How to make a clay figure

Watergate School were inspired by Antony Gormley's work 'Field' to create their own clay figures. Lead Teacher for Creative Learning, Molly Bertrand, takes us through a step by step guide to create your own

At Watergate School, we were inspired by Antony Gormley's work Field which consisted of hundreds of simply made clay figures.  We wanted to make enough clay figures to represent our entire school community, to show that we are so much more powerful as a collective than as individuals. The power of each of us is strengthened by being together.  

Now that the school community has been dispersed as a result of coronavirus and the lockdown, this artwork has even more poignancy. We cannot come together in person, but we can come together in clay! The models represent the fact that even though we are apart we are all a united community.  

We loved the buzz that creating this work generated around the school. We can't wait to show you what we've got when our community is no longer made of clay, but of real amazing people!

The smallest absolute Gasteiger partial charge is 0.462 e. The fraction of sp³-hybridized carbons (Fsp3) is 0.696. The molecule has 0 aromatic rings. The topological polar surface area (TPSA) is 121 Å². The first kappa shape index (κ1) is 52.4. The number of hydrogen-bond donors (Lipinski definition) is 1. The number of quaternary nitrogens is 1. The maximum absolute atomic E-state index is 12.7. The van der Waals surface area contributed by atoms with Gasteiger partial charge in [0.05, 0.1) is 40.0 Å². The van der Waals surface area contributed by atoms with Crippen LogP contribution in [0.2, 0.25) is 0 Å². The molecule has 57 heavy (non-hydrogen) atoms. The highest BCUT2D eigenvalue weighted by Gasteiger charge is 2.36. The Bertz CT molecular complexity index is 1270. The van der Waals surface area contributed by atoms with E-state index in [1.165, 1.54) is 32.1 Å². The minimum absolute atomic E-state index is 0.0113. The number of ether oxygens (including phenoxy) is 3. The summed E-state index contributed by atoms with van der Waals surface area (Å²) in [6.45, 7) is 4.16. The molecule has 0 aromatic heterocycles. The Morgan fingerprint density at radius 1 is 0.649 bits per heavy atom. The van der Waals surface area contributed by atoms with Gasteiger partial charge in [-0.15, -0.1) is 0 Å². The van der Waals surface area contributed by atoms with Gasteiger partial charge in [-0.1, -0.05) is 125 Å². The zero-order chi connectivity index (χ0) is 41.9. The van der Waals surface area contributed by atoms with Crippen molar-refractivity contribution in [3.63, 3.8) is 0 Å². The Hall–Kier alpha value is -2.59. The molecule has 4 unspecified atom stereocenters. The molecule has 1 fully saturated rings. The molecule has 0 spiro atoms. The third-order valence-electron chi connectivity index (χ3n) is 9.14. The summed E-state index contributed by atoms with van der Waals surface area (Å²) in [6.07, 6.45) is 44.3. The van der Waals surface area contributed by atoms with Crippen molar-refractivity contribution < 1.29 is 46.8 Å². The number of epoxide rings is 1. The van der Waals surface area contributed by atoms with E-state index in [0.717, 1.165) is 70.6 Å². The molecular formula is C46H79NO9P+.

Below you can find a simple ‘how to’ guide so that you can create a figure yourself.

hand over hand.jpg

What you'll need

  • Self-drying clay. If you don’t have air dry clay at home, don’t worry – here are a couple of recipes for playdough and salt dough!
  • Clay cutting wire
  • A pencil
  • A choice of decorations


  1. Cut your clay into chunks no larger than the size of a water bottle
  2. Roll the clay into a ball
  3. Squeeze the ball and form it into a body and head shape. Be careful to keep the clay in one piece
  4. Using your fingers or a pencil, poke two eye holes
  5. Add embellishments – if possible, ask each student how they would like to decorate their figure. You could add all sorts of things to make each figure personal and unique. Here are some ideas:

    - Sequins
    - Buttons
    - Beads
    - Sweet wrappers
    - Twigs and leaves
    - Lentils
    - Seeds
    - Pasta
    - Mini flags
  6. Place your figure somewhere safe to dry out